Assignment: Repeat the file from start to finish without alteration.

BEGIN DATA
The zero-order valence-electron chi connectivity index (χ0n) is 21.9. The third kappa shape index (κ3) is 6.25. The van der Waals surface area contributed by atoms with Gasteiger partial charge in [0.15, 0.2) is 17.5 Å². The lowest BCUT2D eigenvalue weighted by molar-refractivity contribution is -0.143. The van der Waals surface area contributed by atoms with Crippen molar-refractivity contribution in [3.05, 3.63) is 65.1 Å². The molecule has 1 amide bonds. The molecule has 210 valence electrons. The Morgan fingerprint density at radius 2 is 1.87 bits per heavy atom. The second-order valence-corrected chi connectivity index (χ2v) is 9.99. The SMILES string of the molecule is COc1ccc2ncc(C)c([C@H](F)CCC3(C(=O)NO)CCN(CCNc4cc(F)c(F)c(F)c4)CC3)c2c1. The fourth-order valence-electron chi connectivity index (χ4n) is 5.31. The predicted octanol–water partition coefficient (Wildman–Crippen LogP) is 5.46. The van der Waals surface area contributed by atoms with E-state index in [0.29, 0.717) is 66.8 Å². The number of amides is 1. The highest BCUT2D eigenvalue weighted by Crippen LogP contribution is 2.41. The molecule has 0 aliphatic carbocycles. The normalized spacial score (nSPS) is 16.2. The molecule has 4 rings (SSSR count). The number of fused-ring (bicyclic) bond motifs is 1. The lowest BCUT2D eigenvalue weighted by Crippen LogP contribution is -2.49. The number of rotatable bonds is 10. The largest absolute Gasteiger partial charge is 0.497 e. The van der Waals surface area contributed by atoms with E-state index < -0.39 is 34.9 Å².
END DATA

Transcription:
The zero-order valence-electron chi connectivity index (χ0n) is 21.9. The third kappa shape index (κ3) is 6.25. The van der Waals surface area contributed by atoms with Gasteiger partial charge in [0.15, 0.2) is 17.5 Å². The lowest BCUT2D eigenvalue weighted by molar-refractivity contribution is -0.143. The van der Waals surface area contributed by atoms with Crippen molar-refractivity contribution in [3.05, 3.63) is 65.1 Å². The molecule has 1 amide bonds. The molecule has 210 valence electrons. The Morgan fingerprint density at radius 2 is 1.87 bits per heavy atom. The second-order valence-corrected chi connectivity index (χ2v) is 9.99. The SMILES string of the molecule is COc1ccc2ncc(C)c([C@H](F)CCC3(C(=O)NO)CCN(CCNc4cc(F)c(F)c(F)c4)CC3)c2c1. The fourth-order valence-electron chi connectivity index (χ4n) is 5.31. The predicted octanol–water partition coefficient (Wildman–Crippen LogP) is 5.46. The van der Waals surface area contributed by atoms with E-state index in [0.29, 0.717) is 66.8 Å². The number of amides is 1. The highest BCUT2D eigenvalue weighted by Crippen LogP contribution is 2.41. The molecule has 0 aliphatic carbocycles. The normalized spacial score (nSPS) is 16.2. The molecule has 4 rings (SSSR count). The number of fused-ring (bicyclic) bond motifs is 1. The lowest BCUT2D eigenvalue weighted by Crippen LogP contribution is -2.49. The number of rotatable bonds is 10. The largest absolute Gasteiger partial charge is 0.497 e. The van der Waals surface area contributed by atoms with E-state index < -0.39 is 34.9 Å².